Why is Australian politics so unstable
Political crisis in Australia is coming to a head
Political crisis in Australia is coming to a head
On Friday, the Liberal Party is likely to give the shoe to its Prime Minister Malcolm Turnbull. Political instability is causing criticism in the economy.
The Australian Prime Minister Malcolm Turnbull is politically at an end. After a turbulent day on which he even lost the support of his closest confidants, he announced a special session of his group in parliament for Friday. This should lead to a battle vote for the post of party chairman and head of government. However, Turnbull made it a condition that a majority of the MPs must request the special session - in writing and with a signature. He said he would not compete again himself. This could result in a by-election: the liberal-national government coalition has a majority of just one seat in the House of Representatives.
The ultra-conservative challenger Peter Dutton had already received 35 votes on Tuesday. Since then, the former policeman has gathered more supporters. The former interior minister needs seven more votes to win the post. But that is not guaranteed for him: The judiciary is feverishly checking whether it is relevant that several daycare centers receive state subsidies that are controlled by Dutton's family investment fund. Such a conflict of interest would disqualify him from sitting in parliament. On Thursday there were reports that the previous Chancellor of the Exchequer Scott Morrison could throw his hat into the ring.
Too liberal for the party comrades
Turnbull suffered the hardest blow on Wednesday morning: Finance Minister Mathias Cormann withdrew his support. The politician, who grew up in the German-speaking enclave of Eupen in Belgium, was considered a loyal Turnbull supporter. He comes from the conservative wing of the party. Dutton and Cormann are best friends.
"What we are currently seeing is a deliberate attempt to move the Liberal Party to the right," Turnbull told the media. He is alluding to the group of ultra-conservative parliamentarians around his predecessor Tony Abbott. This has undermined his successor since Turnbull ousted him from office in 2015. Turnbull was a thorn in the side of Conservatives because of his liberal policies. To this day, they criticize the fact that Australia voted in a referendum last year for the gay marriage advocated by Turnbull.
The biggest bone of contention, however, is energy policy. Abbott and his group of climate skeptics see no reason for Australia to reduce its greenhouse gas emissions. You have vehemently opposed the promotion of renewable forms of energy. Instead, they are calling for new coal-fired power plants to be built. Turnbull regularly buckled in front of its challengers. In doing so he created further enemies in the more progressive part of the party, but also in the population. The well-known commentator Paddy Manning spoke on Thursday of a “hostage-taking of our democracy by a group of extreme conservatives”.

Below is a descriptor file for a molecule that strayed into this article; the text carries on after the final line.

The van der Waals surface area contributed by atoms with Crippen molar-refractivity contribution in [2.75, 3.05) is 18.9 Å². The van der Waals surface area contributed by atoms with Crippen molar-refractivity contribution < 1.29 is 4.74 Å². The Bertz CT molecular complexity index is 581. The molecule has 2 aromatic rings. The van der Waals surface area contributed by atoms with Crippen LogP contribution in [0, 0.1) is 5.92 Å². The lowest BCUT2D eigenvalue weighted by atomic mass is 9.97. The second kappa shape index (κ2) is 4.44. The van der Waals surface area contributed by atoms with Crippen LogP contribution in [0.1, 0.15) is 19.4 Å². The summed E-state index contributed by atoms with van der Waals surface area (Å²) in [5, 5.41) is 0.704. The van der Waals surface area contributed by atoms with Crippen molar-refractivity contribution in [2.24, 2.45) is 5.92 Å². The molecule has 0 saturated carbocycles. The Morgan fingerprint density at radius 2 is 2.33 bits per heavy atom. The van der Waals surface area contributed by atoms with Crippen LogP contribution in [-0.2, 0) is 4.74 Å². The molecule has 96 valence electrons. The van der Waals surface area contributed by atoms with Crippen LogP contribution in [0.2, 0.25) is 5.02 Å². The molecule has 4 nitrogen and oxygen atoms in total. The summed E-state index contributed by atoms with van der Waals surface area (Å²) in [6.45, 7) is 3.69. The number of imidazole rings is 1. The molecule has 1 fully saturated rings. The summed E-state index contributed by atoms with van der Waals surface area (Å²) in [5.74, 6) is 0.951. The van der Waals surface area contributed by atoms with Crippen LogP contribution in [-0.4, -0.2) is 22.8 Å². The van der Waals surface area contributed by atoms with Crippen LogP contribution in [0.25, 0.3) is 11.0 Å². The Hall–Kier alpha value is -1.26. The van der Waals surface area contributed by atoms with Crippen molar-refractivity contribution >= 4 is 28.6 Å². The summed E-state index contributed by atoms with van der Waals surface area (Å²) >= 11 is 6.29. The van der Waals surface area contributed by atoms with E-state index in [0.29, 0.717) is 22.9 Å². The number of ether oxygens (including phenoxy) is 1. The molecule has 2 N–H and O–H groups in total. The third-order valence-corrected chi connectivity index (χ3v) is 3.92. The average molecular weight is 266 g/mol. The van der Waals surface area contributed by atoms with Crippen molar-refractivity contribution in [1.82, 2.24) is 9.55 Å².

The "Italy in the Pacific"
With a new law, Turnbull wanted to reduce greenhouse gas emissions by 26 percent below the 2005 level. On Monday, under pressure from the conservatives, he also dropped this modest goal.
The economy warns of a loss of confidence from international investors in the political process. The head of the raw materials company Oil Search, Peter Botton, was relieved this week to be primarily active in neighboring Papua New Guinea. The energy policy in the country plagued by corruption, political scandals and unrest is "substantially more stable" than in Australia. Ian Davies, chairman of Senex Energy gas explorer, said the "death of the energy bill" was "hugely disappointing." Other countries have a “better investment climate”.
Various representatives of foreign companies are now behind closed doors calling Australia "Italy in the Pacific" because of the political instability. The Prime Minister's chair became an ejection seat after Labor Party's Kevin Rudd retired from Conservative Prime Minister John Howard after eleven years in the 2007 elections. Even in his first term in office, Rudd was put into a coup by his deputy Julia Gillard. Three years later it was again replaced by Rudd. In 2013, the conservative Tony Abbott came to power only to be kicked out of office by Turnbull two years later.
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